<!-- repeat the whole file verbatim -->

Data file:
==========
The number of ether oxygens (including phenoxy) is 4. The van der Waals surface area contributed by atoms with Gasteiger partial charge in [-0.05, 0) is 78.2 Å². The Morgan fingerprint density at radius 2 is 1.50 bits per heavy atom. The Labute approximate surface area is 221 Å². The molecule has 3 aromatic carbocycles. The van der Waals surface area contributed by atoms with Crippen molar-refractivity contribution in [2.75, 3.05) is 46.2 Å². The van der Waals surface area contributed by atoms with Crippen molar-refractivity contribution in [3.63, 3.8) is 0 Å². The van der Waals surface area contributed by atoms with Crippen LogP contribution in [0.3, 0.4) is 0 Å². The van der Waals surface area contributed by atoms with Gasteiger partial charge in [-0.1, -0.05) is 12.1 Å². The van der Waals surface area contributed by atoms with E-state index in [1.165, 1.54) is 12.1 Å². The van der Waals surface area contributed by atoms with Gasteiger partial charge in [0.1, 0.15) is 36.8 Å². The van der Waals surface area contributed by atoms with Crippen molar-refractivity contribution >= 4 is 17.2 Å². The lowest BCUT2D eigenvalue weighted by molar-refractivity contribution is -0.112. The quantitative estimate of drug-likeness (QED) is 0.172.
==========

The number of ether oxygens (including phenoxy) is 4. The van der Waals surface area contributed by atoms with Gasteiger partial charge in [-0.05, 0) is 78.2 Å². The Morgan fingerprint density at radius 2 is 1.50 bits per heavy atom. The Labute approximate surface area is 221 Å². The molecule has 3 aromatic carbocycles. The van der Waals surface area contributed by atoms with Crippen molar-refractivity contribution in [2.75, 3.05) is 46.2 Å². The van der Waals surface area contributed by atoms with Crippen molar-refractivity contribution in [3.63, 3.8) is 0 Å². The van der Waals surface area contributed by atoms with Crippen LogP contribution in [0.3, 0.4) is 0 Å². The van der Waals surface area contributed by atoms with Gasteiger partial charge in [-0.1, -0.05) is 12.1 Å². The van der Waals surface area contributed by atoms with E-state index in [1.165, 1.54) is 12.1 Å². The van der Waals surface area contributed by atoms with Gasteiger partial charge in [0.1, 0.15) is 36.8 Å². The van der Waals surface area contributed by atoms with Crippen molar-refractivity contribution >= 4 is 17.2 Å². The lowest BCUT2D eigenvalue weighted by molar-refractivity contribution is -0.112. The quantitative estimate of drug-likeness (QED) is 0.172.